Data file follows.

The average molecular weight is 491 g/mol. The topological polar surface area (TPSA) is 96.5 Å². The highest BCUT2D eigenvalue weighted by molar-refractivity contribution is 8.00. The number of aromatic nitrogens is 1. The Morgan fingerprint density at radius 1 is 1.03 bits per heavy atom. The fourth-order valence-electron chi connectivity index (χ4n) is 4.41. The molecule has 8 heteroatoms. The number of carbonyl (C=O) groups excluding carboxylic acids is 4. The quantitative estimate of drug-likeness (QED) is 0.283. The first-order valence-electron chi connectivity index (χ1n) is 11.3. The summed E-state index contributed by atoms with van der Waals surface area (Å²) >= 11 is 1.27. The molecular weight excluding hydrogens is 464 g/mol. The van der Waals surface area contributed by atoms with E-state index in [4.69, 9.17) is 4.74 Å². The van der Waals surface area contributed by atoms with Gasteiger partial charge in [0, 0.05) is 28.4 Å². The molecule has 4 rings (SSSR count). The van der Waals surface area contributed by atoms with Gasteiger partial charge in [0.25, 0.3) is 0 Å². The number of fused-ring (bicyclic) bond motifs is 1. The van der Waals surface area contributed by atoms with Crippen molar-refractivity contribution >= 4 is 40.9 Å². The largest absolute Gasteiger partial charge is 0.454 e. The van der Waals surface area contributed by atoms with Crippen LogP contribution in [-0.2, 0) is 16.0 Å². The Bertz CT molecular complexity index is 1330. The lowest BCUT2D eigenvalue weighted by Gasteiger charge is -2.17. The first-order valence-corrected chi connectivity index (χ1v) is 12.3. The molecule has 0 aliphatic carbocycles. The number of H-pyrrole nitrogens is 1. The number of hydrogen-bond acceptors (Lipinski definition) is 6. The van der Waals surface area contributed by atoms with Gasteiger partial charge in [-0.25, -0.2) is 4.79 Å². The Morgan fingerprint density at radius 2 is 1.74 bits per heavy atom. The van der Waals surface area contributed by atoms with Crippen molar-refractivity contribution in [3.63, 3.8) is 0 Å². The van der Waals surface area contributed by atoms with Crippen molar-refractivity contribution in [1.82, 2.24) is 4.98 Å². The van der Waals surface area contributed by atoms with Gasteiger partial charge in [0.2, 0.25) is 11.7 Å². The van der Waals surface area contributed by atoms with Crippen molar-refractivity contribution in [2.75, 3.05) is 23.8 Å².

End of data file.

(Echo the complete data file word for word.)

The average molecular weight is 491 g/mol. The topological polar surface area (TPSA) is 96.5 Å². The highest BCUT2D eigenvalue weighted by molar-refractivity contribution is 8.00. The number of aromatic nitrogens is 1. The Morgan fingerprint density at radius 1 is 1.03 bits per heavy atom. The fourth-order valence-electron chi connectivity index (χ4n) is 4.41. The molecule has 8 heteroatoms. The number of carbonyl (C=O) groups excluding carboxylic acids is 4. The quantitative estimate of drug-likeness (QED) is 0.283. The first-order valence-electron chi connectivity index (χ1n) is 11.3. The summed E-state index contributed by atoms with van der Waals surface area (Å²) >= 11 is 1.27. The molecular weight excluding hydrogens is 464 g/mol. The van der Waals surface area contributed by atoms with E-state index in [4.69, 9.17) is 4.74 Å². The van der Waals surface area contributed by atoms with Gasteiger partial charge in [0, 0.05) is 28.4 Å². The molecule has 4 rings (SSSR count). The van der Waals surface area contributed by atoms with Gasteiger partial charge in [0.25, 0.3) is 0 Å². The number of fused-ring (bicyclic) bond motifs is 1. The van der Waals surface area contributed by atoms with Crippen molar-refractivity contribution >= 4 is 40.9 Å². The largest absolute Gasteiger partial charge is 0.454 e. The van der Waals surface area contributed by atoms with Crippen LogP contribution in [-0.2, 0) is 16.0 Å². The Bertz CT molecular complexity index is 1330. The lowest BCUT2D eigenvalue weighted by Gasteiger charge is -2.17. The first-order valence-corrected chi connectivity index (χ1v) is 12.3. The molecule has 0 aliphatic carbocycles. The number of H-pyrrole nitrogens is 1. The number of hydrogen-bond acceptors (Lipinski definition) is 6. The van der Waals surface area contributed by atoms with Gasteiger partial charge in [-0.25, -0.2) is 4.79 Å². The Morgan fingerprint density at radius 2 is 1.74 bits per heavy atom. The van der Waals surface area contributed by atoms with Crippen molar-refractivity contribution in [3.63, 3.8) is 0 Å². The van der Waals surface area contributed by atoms with Crippen molar-refractivity contribution in [1.82, 2.24) is 4.98 Å². The van der Waals surface area contributed by atoms with Gasteiger partial charge in [0.2, 0.25) is 11.7 Å². The van der Waals surface area contributed by atoms with Crippen molar-refractivity contribution in [2.75, 3.05) is 23.8 Å².